1920s >> 1924 >> no-242-october-1924

Some questions on Socialist policy

A correspondent (F. L. Remington, of Leicester) in sending us his views on current politics, asks some questions relative to Socialist policy. These matters have been dealt with in the Socialist Standard before, but as they may be of interest at the present time we are replying to the ques¬tions here.


The answer to this question is contained in our Declaration of Principles, which declares for the conquest of the powers of government, local and national.

The master class spend huge sums to control local bodies, as these are a sub-division of the government of capitalism. It is important for the masters to control these councils, etc., and therefore it is equally important to dislodge the capitalists from power wherever they control.

The waging of the class struggle involves the conquest by the workers of the institutions of control, and hence Socialists must fight for conquest of local and national machinery of government. We do not take part in municipal elections to administer capitalism, but to advance the, interests of Socialism. The Socialist Party municipal election address tells the workers how little could be gained in improvements while capitalism lasts, and therefore in local as well as national elections we ask for votes from those alone who realise that the abolition of the present system and replacement by Socialism is the only hope of the working class. Socialists if elected to municipal bodies would use them as vantage points in the class struggle and to sound the message of Socialism to the unconverted workers.


The answer is contained in our Party Manifesto, and in many articles in the Socialist Standard during the years when the S.L.P. was an active body. Our opposition to the S.L.P. may be summarised thus : (1) Their lack of understanding of the class struggle shown by their reliance on industrial action as the workers’ remedy. (2) Their muddle-headed and continually changing views on fundamental points of policy, such as war, soviets, unity stunts, etc. (3) Lacking sound views on Socialist policy, they have simply followed the ups and downs of the American S.L.P., and are not evidently able to take up a consistent and firmly grounded Socialist position.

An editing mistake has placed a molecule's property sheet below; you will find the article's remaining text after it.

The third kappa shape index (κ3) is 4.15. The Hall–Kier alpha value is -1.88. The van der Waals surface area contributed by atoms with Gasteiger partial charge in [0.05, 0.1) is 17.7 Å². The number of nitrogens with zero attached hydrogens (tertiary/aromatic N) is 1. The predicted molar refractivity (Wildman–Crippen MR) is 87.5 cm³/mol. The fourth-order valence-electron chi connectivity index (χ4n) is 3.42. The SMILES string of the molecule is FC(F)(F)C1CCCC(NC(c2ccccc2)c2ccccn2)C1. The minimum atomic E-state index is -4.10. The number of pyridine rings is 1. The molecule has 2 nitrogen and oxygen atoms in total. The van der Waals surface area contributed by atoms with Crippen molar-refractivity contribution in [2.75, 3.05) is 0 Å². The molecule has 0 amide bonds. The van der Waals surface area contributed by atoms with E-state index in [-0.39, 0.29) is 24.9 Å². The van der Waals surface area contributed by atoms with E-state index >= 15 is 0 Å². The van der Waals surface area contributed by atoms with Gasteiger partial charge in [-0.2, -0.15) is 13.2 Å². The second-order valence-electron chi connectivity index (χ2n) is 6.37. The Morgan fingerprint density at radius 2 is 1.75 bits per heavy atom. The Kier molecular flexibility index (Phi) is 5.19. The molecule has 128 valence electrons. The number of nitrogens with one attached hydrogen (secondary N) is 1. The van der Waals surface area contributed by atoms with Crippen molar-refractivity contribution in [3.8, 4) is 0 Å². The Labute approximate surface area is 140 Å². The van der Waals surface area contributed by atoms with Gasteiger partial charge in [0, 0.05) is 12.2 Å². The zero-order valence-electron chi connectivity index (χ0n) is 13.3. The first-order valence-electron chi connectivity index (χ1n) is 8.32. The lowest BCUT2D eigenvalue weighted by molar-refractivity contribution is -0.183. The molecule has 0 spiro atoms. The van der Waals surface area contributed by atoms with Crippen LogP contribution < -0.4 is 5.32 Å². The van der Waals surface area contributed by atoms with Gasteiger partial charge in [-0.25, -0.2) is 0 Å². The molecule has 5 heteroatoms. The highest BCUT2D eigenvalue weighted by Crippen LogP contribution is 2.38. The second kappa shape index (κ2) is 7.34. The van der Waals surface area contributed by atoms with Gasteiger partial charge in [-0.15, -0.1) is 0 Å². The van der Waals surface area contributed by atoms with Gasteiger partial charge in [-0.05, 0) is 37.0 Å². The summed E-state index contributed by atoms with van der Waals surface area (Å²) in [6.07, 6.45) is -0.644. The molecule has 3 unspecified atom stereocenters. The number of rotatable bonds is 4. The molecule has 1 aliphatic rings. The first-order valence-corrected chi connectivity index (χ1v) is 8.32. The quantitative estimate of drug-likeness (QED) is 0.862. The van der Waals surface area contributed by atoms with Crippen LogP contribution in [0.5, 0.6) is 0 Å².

The answer to that question is implied in the Socialist need for getting political control. If we are to refuse to take oaths, then there is no chance for controlling parliament. The questioner does not fully realise the implications of the class struggle. Socialists are not simply waging war against detail grievances in the system. They are fighting against the system as a whole. As political action is necessary to workers’ triumph, Socialists cannot stop at taking: oaths imposed upon them by the ruling class. There is nothing revolutionary in fighting against oaths, and by concentrating the electorates’ attention on the oath, Socialism is left aside as the issue. Republicans and Atheists like Bradlaugh can refuse to take oaths, although they are bitter anti-Socialists.

The taking of oaths imposed by ruling classes has never prevented them being ignored when interest dictated it. The English Revolution of the 17th century was carried through in Parliament by men who took oaths to Kings they beheaded or drove from the throne.

Constitutionalists in Russia took oaths to the Czar and his Government in several Dumas, but that did not prevent them from breaking their oaths when opportunity presented itself, and so abolishing the Czar’s rule. In times of revolution in every country oaths have been broken by those who have been compelled to swear allegiance to the ruling power of the time. If Socialists are to keep out of Parliament because of formal matters of procedure, then the ruling class can keep on imposing conditions which they think you will refuse.

Our correspondent’s idea is that the propaganda value of refusing to take the Oath would be great. Possibly he is correct in this. But it would not be propaganda for Socialism or for the working class. It would be propaganda against the oath, and would not rouse or involve a class issue.

It would appeal to reformers, anti-monarchists, anarchists, and atheists, etc., people generally who are busy fighting effects or dealing with one aspect of capitalism.


(Socialist Standard, October 1924)

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